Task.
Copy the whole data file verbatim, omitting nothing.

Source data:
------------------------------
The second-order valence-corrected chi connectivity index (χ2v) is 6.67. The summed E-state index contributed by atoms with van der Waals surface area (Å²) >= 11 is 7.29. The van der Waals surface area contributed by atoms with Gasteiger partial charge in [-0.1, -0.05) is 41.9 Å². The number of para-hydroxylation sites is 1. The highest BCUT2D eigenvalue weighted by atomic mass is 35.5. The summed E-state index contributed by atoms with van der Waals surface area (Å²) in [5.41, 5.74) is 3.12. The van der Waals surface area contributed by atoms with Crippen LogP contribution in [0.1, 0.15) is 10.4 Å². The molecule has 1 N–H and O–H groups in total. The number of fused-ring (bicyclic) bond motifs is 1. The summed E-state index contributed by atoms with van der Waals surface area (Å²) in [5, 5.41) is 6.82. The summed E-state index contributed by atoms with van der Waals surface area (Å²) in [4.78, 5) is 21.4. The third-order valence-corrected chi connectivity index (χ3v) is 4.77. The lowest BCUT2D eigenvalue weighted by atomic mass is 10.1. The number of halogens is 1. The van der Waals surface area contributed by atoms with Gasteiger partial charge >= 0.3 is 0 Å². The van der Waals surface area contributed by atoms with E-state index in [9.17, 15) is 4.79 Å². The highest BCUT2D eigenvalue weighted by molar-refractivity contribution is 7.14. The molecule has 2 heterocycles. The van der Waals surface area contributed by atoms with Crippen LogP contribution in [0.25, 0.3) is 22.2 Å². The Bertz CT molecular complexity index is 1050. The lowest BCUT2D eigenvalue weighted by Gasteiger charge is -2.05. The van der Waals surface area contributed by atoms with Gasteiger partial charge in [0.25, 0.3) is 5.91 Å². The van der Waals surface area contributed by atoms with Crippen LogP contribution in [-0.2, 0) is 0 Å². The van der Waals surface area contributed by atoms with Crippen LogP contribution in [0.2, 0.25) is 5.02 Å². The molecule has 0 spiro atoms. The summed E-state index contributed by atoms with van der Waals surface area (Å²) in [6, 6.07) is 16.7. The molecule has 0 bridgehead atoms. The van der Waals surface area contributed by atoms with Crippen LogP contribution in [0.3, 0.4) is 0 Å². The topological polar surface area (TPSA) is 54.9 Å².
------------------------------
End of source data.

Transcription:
The second-order valence-corrected chi connectivity index (χ2v) is 6.67. The summed E-state index contributed by atoms with van der Waals surface area (Å²) >= 11 is 7.29. The van der Waals surface area contributed by atoms with Gasteiger partial charge in [-0.1, -0.05) is 41.9 Å². The number of para-hydroxylation sites is 1. The highest BCUT2D eigenvalue weighted by atomic mass is 35.5. The summed E-state index contributed by atoms with van der Waals surface area (Å²) in [5.41, 5.74) is 3.12. The van der Waals surface area contributed by atoms with Crippen LogP contribution in [0.1, 0.15) is 10.4 Å². The molecule has 1 N–H and O–H groups in total. The number of fused-ring (bicyclic) bond motifs is 1. The summed E-state index contributed by atoms with van der Waals surface area (Å²) in [5, 5.41) is 6.82. The summed E-state index contributed by atoms with van der Waals surface area (Å²) in [4.78, 5) is 21.4. The third-order valence-corrected chi connectivity index (χ3v) is 4.77. The lowest BCUT2D eigenvalue weighted by atomic mass is 10.1. The number of halogens is 1. The van der Waals surface area contributed by atoms with Gasteiger partial charge >= 0.3 is 0 Å². The van der Waals surface area contributed by atoms with E-state index in [9.17, 15) is 4.79 Å². The highest BCUT2D eigenvalue weighted by molar-refractivity contribution is 7.14. The molecule has 2 heterocycles. The van der Waals surface area contributed by atoms with Crippen LogP contribution in [0.25, 0.3) is 22.2 Å². The Bertz CT molecular complexity index is 1050. The lowest BCUT2D eigenvalue weighted by Gasteiger charge is -2.05. The van der Waals surface area contributed by atoms with Gasteiger partial charge in [0.25, 0.3) is 5.91 Å². The van der Waals surface area contributed by atoms with Crippen LogP contribution in [-0.2, 0) is 0 Å². The van der Waals surface area contributed by atoms with Crippen LogP contribution in [0.2, 0.25) is 5.02 Å². The molecule has 0 spiro atoms. The summed E-state index contributed by atoms with van der Waals surface area (Å²) in [6, 6.07) is 16.7. The molecule has 0 bridgehead atoms. The van der Waals surface area contributed by atoms with Crippen LogP contribution in [0.3, 0.4) is 0 Å². The topological polar surface area (TPSA) is 54.9 Å².